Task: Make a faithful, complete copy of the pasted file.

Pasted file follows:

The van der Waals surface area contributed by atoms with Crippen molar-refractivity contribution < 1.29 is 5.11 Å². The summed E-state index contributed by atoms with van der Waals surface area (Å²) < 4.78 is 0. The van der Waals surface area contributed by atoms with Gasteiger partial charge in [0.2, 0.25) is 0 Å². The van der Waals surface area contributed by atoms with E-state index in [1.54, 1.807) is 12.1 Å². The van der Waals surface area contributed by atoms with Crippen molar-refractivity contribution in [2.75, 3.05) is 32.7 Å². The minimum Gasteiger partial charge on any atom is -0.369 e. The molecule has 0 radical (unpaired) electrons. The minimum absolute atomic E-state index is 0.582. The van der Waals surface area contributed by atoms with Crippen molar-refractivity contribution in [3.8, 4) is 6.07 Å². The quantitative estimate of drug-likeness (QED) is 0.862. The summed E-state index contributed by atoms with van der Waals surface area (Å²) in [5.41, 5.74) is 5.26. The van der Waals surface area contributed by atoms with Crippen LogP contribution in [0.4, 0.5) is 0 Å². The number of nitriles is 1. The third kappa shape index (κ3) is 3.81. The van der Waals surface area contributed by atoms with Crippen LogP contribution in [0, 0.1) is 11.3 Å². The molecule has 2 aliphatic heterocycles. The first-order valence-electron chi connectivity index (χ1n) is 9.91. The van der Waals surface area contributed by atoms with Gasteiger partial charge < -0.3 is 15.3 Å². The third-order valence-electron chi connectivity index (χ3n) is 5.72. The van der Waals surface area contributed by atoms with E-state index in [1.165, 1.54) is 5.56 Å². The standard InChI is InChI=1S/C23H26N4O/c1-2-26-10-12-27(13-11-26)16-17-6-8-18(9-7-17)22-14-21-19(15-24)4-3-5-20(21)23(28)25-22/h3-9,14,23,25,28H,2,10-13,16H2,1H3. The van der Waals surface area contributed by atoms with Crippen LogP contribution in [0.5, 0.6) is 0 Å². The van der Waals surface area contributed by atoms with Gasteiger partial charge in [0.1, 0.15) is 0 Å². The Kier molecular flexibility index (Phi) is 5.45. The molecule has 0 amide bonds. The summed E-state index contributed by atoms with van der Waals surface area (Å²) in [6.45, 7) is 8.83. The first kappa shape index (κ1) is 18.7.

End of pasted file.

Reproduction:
The van der Waals surface area contributed by atoms with Crippen molar-refractivity contribution < 1.29 is 5.11 Å². The summed E-state index contributed by atoms with van der Waals surface area (Å²) < 4.78 is 0. The van der Waals surface area contributed by atoms with Gasteiger partial charge in [0.2, 0.25) is 0 Å². The van der Waals surface area contributed by atoms with E-state index in [1.54, 1.807) is 12.1 Å². The van der Waals surface area contributed by atoms with Crippen molar-refractivity contribution in [2.75, 3.05) is 32.7 Å². The minimum Gasteiger partial charge on any atom is -0.369 e. The molecule has 0 radical (unpaired) electrons. The minimum absolute atomic E-state index is 0.582. The van der Waals surface area contributed by atoms with Crippen molar-refractivity contribution in [3.8, 4) is 6.07 Å². The quantitative estimate of drug-likeness (QED) is 0.862. The summed E-state index contributed by atoms with van der Waals surface area (Å²) in [5.41, 5.74) is 5.26. The van der Waals surface area contributed by atoms with Crippen LogP contribution in [0.4, 0.5) is 0 Å². The number of nitriles is 1. The third kappa shape index (κ3) is 3.81. The van der Waals surface area contributed by atoms with Crippen LogP contribution in [0, 0.1) is 11.3 Å². The molecule has 2 aliphatic heterocycles. The first-order valence-electron chi connectivity index (χ1n) is 9.91. The van der Waals surface area contributed by atoms with Gasteiger partial charge < -0.3 is 15.3 Å². The third-order valence-electron chi connectivity index (χ3n) is 5.72. The van der Waals surface area contributed by atoms with E-state index in [1.165, 1.54) is 5.56 Å². The standard InChI is InChI=1S/C23H26N4O/c1-2-26-10-12-27(13-11-26)16-17-6-8-18(9-7-17)22-14-21-19(15-24)4-3-5-20(21)23(28)25-22/h3-9,14,23,25,28H,2,10-13,16H2,1H3. The van der Waals surface area contributed by atoms with Crippen LogP contribution in [0.5, 0.6) is 0 Å². The van der Waals surface area contributed by atoms with Gasteiger partial charge in [0.1, 0.15) is 0 Å². The Kier molecular flexibility index (Phi) is 5.45. The molecule has 0 amide bonds. The summed E-state index contributed by atoms with van der Waals surface area (Å²) in [6.45, 7) is 8.83. The first kappa shape index (κ1) is 18.7.